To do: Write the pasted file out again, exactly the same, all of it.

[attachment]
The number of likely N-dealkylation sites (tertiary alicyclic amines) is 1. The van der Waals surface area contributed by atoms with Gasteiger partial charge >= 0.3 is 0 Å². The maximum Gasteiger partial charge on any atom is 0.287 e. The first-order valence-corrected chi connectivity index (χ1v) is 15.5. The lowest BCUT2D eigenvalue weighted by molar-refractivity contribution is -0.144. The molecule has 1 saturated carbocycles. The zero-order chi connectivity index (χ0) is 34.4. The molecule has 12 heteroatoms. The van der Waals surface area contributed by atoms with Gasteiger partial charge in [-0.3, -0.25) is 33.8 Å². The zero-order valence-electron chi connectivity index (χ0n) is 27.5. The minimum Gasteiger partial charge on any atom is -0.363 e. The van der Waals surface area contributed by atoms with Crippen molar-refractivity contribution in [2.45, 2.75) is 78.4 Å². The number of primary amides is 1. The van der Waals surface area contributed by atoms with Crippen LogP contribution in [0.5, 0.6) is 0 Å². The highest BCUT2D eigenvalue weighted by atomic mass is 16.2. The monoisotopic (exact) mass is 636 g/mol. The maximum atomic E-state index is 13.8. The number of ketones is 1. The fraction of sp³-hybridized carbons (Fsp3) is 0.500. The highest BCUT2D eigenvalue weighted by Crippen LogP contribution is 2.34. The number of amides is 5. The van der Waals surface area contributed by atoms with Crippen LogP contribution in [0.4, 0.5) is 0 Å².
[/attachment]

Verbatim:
The number of likely N-dealkylation sites (tertiary alicyclic amines) is 1. The van der Waals surface area contributed by atoms with Gasteiger partial charge >= 0.3 is 0 Å². The maximum Gasteiger partial charge on any atom is 0.287 e. The first-order valence-corrected chi connectivity index (χ1v) is 15.5. The lowest BCUT2D eigenvalue weighted by molar-refractivity contribution is -0.144. The molecule has 1 saturated carbocycles. The zero-order chi connectivity index (χ0) is 34.4. The molecule has 12 heteroatoms. The van der Waals surface area contributed by atoms with Gasteiger partial charge in [-0.3, -0.25) is 33.8 Å². The zero-order valence-electron chi connectivity index (χ0n) is 27.5. The minimum Gasteiger partial charge on any atom is -0.363 e. The van der Waals surface area contributed by atoms with Crippen molar-refractivity contribution in [2.45, 2.75) is 78.4 Å². The number of primary amides is 1. The van der Waals surface area contributed by atoms with Crippen LogP contribution in [0.5, 0.6) is 0 Å². The highest BCUT2D eigenvalue weighted by atomic mass is 16.2. The monoisotopic (exact) mass is 636 g/mol. The maximum atomic E-state index is 13.8. The number of ketones is 1. The fraction of sp³-hybridized carbons (Fsp3) is 0.500. The highest BCUT2D eigenvalue weighted by Crippen LogP contribution is 2.34. The number of amides is 5. The van der Waals surface area contributed by atoms with Crippen LogP contribution in [0.4, 0.5) is 0 Å².